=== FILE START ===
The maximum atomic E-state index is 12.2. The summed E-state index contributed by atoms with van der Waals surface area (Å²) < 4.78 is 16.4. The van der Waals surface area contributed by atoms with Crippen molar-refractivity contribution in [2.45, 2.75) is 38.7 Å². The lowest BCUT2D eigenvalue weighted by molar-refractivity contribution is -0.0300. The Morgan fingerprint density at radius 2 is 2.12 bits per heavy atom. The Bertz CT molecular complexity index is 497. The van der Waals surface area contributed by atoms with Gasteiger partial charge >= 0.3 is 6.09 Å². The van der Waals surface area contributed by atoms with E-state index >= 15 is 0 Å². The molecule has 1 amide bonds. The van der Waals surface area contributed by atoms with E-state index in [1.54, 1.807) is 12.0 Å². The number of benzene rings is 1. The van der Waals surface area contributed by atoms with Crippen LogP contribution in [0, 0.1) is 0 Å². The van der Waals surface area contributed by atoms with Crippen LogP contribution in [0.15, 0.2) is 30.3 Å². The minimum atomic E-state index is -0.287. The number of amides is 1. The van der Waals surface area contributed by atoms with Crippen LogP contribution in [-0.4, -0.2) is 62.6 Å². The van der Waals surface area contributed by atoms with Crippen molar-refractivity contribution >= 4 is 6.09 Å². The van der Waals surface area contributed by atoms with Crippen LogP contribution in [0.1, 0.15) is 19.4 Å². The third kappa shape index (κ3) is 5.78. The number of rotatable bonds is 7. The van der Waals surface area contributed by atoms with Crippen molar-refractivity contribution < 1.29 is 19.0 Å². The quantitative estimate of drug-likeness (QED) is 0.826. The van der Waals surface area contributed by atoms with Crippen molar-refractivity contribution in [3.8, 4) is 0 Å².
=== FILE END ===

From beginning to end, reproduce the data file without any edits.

The maximum atomic E-state index is 12.2. The summed E-state index contributed by atoms with van der Waals surface area (Å²) < 4.78 is 16.4. The van der Waals surface area contributed by atoms with Crippen molar-refractivity contribution in [2.45, 2.75) is 38.7 Å². The lowest BCUT2D eigenvalue weighted by molar-refractivity contribution is -0.0300. The Morgan fingerprint density at radius 2 is 2.12 bits per heavy atom. The Bertz CT molecular complexity index is 497. The van der Waals surface area contributed by atoms with Gasteiger partial charge >= 0.3 is 6.09 Å². The van der Waals surface area contributed by atoms with E-state index >= 15 is 0 Å². The molecule has 1 amide bonds. The van der Waals surface area contributed by atoms with E-state index in [1.54, 1.807) is 12.0 Å². The number of benzene rings is 1. The van der Waals surface area contributed by atoms with Crippen LogP contribution in [0, 0.1) is 0 Å². The van der Waals surface area contributed by atoms with Crippen LogP contribution in [0.15, 0.2) is 30.3 Å². The minimum atomic E-state index is -0.287. The number of amides is 1. The van der Waals surface area contributed by atoms with Crippen LogP contribution in [-0.4, -0.2) is 62.6 Å². The van der Waals surface area contributed by atoms with Crippen molar-refractivity contribution >= 4 is 6.09 Å². The van der Waals surface area contributed by atoms with Crippen LogP contribution in [0.1, 0.15) is 19.4 Å². The third kappa shape index (κ3) is 5.78. The number of rotatable bonds is 7. The van der Waals surface area contributed by atoms with Crippen molar-refractivity contribution < 1.29 is 19.0 Å². The quantitative estimate of drug-likeness (QED) is 0.826. The van der Waals surface area contributed by atoms with Crippen molar-refractivity contribution in [3.8, 4) is 0 Å².